Does the situation differ in any significant way from previous years in terms of cultivation and trafficking illicit drugs?

Afghanistan produces over 90 per cent of the world’s opium, the raw material for heroin. Last year the production amounted to 8,200 metric tons, which is double the estimated illegal demand. The production is slightly down this year, to 7,700 metric tons, but still way above what the illegal consumption accounts for. While the Afghan opium prices have fallen lately, the fall is not as drastic as it would be if very large amounts of opium stocks were available on the market.

The cultivation of opium poppy has decreased by almost 20 per cent compared to last year. The fact that the decrease in opium production is much less can be explained by the fact that cultivation now is concentrated to the fertile South. Seven provinces in the South and South West account for 98 per cent of the total cultivation of opium poppy. Drastic reductions have occurred in the rest of the country, where there is more government control than in the volatile and insecure South.

Ten per cent of the Afghan population is involved in opium cultivation (down from 14 per cent last year) – 2.4 million people as compared to 3.3 million in 2007.

The total farm gate value of opium production has gone down from around one billion US dollars last year to around 730 million this year. This is the gross income; close to 40 percent goes to cover costs for seed, fertilizers, labour, etc. Deductions should also be made for bribes and usher, a ten per cent Islamic tax that the Taliban charge in some parts of the South.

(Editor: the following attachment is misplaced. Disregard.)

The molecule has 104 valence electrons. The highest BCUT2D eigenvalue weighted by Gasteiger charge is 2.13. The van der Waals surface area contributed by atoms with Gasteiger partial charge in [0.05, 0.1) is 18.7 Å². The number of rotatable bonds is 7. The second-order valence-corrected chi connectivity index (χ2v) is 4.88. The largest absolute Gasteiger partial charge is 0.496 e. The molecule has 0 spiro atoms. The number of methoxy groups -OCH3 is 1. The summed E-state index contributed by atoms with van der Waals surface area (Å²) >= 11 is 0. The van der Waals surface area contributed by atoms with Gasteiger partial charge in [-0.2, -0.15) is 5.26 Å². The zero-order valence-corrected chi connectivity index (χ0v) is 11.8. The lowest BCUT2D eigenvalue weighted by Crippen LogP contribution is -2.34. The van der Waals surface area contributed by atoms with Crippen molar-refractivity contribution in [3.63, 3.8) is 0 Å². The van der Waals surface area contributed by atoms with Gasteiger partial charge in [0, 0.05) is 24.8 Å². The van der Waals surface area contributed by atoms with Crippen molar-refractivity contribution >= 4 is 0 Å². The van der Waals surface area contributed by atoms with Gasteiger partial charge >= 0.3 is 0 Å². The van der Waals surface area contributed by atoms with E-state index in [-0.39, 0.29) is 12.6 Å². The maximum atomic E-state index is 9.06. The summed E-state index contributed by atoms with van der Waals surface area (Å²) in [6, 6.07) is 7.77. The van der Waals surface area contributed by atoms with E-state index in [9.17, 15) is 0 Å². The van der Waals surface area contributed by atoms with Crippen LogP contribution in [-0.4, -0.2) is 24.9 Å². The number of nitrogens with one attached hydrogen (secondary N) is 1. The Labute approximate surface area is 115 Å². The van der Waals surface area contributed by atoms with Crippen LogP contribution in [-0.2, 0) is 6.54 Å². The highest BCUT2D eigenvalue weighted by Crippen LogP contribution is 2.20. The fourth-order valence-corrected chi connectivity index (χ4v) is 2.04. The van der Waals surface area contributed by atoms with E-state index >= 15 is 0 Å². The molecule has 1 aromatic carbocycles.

What are the main routes used by traffickers outside the country?

The main routes are through Iran and Pakistan and from there up to the so-called Balkan route. An estimated 20 per cent used to go through Central Asia. It is still too early to say if this is still the case, given the drastic decrease in cultivation in the north part.

What are the main advances in drug control in Afghanistan and what are the main obstacles to this?

The most important development over the last couple of years is the increase in the number of provinces free of poppy cultivation, from 6 in 2006 to 18 in 2008, which is more than half of all provinces. Also the large decrease in cultivation in a number of provinces in the northern and eastern parts of the country is an accomplishment.